This article in Nature in August presented a succinct, accessible, informative summary of what we know and don't know about immunity to SARS-CoV-2 (it even prominently quotes my University of Pennsylvania colleague John Wherry!)
There are media reports of anecdotal evidence of reinfections and waning antibody levels that have raised concerns about lack of durable immunity and alarm that vaccines will not work.
This article puts these results in perspective, highlighting that neither of these facts are surprising to immunologists and neither means that vaccines won't work.
A few summary points:
They are observing strong immune responses to the virus in most people, including high antibody levels as well as T-cell responses.
Antibody levels waning does not necessarily mean loss of immunity -- it is not clear how much antibody is needed for effective response, and memory B-cells can regenerate antibodies when exposed again in the future.
There is evidence of strong T-cell immune response, which is not necessarily accompanied by antibodies, and this can endure long after infection.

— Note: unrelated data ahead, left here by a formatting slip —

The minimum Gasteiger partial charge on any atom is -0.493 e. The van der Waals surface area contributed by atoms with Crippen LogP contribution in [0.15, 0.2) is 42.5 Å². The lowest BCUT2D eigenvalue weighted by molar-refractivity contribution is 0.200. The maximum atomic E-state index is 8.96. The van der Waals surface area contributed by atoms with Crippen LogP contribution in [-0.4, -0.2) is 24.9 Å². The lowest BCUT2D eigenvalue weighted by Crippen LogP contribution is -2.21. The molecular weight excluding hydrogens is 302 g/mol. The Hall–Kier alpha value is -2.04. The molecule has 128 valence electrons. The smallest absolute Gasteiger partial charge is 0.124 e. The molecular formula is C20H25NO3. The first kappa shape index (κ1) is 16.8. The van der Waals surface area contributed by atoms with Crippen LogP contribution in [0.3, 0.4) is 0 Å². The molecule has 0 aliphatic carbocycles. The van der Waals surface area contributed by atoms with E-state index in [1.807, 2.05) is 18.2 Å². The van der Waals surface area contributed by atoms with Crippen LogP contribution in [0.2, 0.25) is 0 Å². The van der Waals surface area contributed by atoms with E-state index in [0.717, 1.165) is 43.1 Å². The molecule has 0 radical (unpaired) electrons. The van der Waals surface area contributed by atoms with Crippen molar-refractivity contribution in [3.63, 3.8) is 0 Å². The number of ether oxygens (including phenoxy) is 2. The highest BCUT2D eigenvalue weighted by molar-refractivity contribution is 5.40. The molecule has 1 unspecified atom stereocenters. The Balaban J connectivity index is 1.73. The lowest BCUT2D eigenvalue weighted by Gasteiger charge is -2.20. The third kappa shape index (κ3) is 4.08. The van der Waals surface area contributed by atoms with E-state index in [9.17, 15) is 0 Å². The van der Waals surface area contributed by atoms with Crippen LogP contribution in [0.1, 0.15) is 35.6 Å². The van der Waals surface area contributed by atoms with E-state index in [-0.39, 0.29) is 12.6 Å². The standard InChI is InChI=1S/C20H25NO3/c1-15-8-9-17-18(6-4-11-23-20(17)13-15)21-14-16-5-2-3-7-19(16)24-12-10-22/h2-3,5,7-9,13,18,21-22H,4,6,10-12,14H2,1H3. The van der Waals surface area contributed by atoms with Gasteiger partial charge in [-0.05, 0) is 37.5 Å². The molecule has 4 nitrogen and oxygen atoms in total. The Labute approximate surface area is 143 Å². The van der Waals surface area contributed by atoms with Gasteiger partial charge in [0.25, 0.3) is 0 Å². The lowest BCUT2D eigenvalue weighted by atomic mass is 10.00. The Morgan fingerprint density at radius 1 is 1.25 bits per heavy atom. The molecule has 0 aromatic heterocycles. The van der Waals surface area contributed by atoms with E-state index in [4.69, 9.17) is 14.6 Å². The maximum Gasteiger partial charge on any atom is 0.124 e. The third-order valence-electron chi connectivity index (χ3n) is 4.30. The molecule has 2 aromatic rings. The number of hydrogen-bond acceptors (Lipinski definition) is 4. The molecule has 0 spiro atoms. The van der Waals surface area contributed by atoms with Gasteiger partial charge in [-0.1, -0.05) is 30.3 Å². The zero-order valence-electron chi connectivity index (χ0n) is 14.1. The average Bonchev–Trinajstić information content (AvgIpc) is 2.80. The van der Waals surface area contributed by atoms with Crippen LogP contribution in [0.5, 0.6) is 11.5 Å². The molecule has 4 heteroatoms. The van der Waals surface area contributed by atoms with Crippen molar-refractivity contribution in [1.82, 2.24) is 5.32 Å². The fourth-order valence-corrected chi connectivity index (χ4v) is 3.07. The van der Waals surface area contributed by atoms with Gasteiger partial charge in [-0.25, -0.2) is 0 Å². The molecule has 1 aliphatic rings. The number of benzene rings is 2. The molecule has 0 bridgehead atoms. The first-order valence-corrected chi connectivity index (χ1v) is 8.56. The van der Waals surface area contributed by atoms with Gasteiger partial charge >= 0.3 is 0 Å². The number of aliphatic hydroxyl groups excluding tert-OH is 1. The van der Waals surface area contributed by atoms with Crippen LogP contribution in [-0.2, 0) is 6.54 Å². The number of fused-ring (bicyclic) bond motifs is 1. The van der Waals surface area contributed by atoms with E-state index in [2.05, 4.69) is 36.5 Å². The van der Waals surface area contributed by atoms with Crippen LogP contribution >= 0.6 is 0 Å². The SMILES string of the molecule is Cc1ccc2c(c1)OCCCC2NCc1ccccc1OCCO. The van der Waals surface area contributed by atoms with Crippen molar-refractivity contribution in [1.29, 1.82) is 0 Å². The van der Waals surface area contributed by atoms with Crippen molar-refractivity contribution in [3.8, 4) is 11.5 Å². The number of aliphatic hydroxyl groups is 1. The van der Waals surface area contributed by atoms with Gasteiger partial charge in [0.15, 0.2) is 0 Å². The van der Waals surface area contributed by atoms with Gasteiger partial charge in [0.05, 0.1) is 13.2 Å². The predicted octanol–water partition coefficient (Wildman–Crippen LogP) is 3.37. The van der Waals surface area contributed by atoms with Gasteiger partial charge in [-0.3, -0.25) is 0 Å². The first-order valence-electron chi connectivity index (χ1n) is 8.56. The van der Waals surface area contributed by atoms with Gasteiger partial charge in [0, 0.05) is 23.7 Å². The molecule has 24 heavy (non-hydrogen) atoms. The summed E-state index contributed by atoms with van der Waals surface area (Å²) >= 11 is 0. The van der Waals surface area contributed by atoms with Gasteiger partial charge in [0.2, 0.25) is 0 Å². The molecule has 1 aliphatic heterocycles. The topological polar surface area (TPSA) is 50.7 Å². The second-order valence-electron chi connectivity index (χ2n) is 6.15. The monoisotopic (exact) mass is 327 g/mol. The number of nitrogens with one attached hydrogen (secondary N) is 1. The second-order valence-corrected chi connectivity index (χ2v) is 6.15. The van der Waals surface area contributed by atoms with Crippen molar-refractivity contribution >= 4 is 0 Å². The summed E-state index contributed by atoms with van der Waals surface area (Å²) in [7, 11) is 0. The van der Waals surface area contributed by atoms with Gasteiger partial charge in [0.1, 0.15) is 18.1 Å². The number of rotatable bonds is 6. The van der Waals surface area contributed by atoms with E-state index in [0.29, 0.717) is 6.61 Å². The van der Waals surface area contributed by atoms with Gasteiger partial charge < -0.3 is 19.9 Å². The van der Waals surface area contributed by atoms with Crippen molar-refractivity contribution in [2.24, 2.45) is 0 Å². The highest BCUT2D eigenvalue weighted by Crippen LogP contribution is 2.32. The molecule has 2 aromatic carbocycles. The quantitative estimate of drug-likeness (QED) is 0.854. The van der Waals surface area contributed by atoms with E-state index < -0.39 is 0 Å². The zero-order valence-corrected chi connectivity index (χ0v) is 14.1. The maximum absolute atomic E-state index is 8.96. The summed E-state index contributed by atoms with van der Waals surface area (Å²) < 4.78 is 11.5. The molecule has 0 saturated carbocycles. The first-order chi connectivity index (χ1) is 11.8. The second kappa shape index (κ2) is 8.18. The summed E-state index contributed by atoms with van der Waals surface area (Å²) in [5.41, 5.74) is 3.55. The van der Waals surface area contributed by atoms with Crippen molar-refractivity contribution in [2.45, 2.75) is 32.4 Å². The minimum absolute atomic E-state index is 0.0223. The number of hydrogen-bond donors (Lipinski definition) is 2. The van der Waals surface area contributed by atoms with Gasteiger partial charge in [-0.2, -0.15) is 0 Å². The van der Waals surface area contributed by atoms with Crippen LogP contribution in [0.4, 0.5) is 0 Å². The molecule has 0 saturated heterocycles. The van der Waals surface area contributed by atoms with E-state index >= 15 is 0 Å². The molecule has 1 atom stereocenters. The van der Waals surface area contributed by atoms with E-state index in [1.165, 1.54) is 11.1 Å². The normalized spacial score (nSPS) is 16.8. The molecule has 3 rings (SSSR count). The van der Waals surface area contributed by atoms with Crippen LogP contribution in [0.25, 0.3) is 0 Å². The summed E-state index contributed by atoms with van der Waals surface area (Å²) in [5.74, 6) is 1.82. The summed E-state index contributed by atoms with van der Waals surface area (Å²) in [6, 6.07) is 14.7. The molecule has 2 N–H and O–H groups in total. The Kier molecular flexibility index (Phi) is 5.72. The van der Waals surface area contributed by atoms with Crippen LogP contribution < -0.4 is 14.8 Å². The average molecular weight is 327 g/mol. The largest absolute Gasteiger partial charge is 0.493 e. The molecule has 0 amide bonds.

Not all immunity is "sterilizing" immunity, meaning that the person will not get infected again, but can just predispose the person for mild symptoms/asymptomatic disease and fast recovery. This may be enough to take the edge off of the virus.
There is also evidence of cross-immunity in the form of T-cell response presumably from exposure to other coronaviruses -- it is not clear if that leads to sterilizing immunity or not.
The conclusion is that we have a lot to learn about the immune response to SARS-CoV-2 and length and form of immunity it produces, but there are enough positive signs that it is reasonable to expect that a vaccine can be effective and the virus can be brought under control.